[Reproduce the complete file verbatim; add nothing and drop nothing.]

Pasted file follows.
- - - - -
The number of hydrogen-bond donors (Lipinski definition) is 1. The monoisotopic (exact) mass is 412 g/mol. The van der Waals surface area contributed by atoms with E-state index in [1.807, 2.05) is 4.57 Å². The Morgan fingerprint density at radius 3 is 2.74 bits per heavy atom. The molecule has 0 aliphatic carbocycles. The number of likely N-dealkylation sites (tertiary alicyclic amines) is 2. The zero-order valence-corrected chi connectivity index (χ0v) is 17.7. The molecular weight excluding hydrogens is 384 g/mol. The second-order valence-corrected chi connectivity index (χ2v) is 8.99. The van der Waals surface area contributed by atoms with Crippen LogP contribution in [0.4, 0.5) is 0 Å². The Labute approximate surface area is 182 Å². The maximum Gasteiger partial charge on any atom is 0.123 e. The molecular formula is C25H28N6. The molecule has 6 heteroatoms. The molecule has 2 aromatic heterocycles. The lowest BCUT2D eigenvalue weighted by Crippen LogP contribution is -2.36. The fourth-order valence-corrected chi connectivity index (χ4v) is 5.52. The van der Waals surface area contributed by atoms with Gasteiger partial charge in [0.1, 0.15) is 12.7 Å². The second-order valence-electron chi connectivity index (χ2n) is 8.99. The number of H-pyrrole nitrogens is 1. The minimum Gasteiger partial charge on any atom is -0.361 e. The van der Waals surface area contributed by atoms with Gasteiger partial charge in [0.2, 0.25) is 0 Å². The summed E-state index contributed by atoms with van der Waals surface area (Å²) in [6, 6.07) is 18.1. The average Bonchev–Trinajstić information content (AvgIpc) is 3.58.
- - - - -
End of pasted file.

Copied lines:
The number of hydrogen-bond donors (Lipinski definition) is 1. The monoisotopic (exact) mass is 412 g/mol. The van der Waals surface area contributed by atoms with E-state index in [1.807, 2.05) is 4.57 Å². The Morgan fingerprint density at radius 3 is 2.74 bits per heavy atom. The molecule has 0 aliphatic carbocycles. The number of likely N-dealkylation sites (tertiary alicyclic amines) is 2. The zero-order valence-corrected chi connectivity index (χ0v) is 17.7. The molecular weight excluding hydrogens is 384 g/mol. The second-order valence-corrected chi connectivity index (χ2v) is 8.99. The van der Waals surface area contributed by atoms with Crippen LogP contribution in [0.4, 0.5) is 0 Å². The Labute approximate surface area is 182 Å². The maximum Gasteiger partial charge on any atom is 0.123 e. The molecular formula is C25H28N6. The molecule has 6 heteroatoms. The molecule has 2 aromatic heterocycles. The lowest BCUT2D eigenvalue weighted by Crippen LogP contribution is -2.36. The fourth-order valence-corrected chi connectivity index (χ4v) is 5.52. The van der Waals surface area contributed by atoms with Gasteiger partial charge in [0.1, 0.15) is 12.7 Å². The second-order valence-electron chi connectivity index (χ2n) is 8.99. The number of H-pyrrole nitrogens is 1. The minimum Gasteiger partial charge on any atom is -0.361 e. The van der Waals surface area contributed by atoms with Gasteiger partial charge in [0.2, 0.25) is 0 Å². The summed E-state index contributed by atoms with van der Waals surface area (Å²) in [6, 6.07) is 18.1. The average Bonchev–Trinajstić information content (AvgIpc) is 3.58.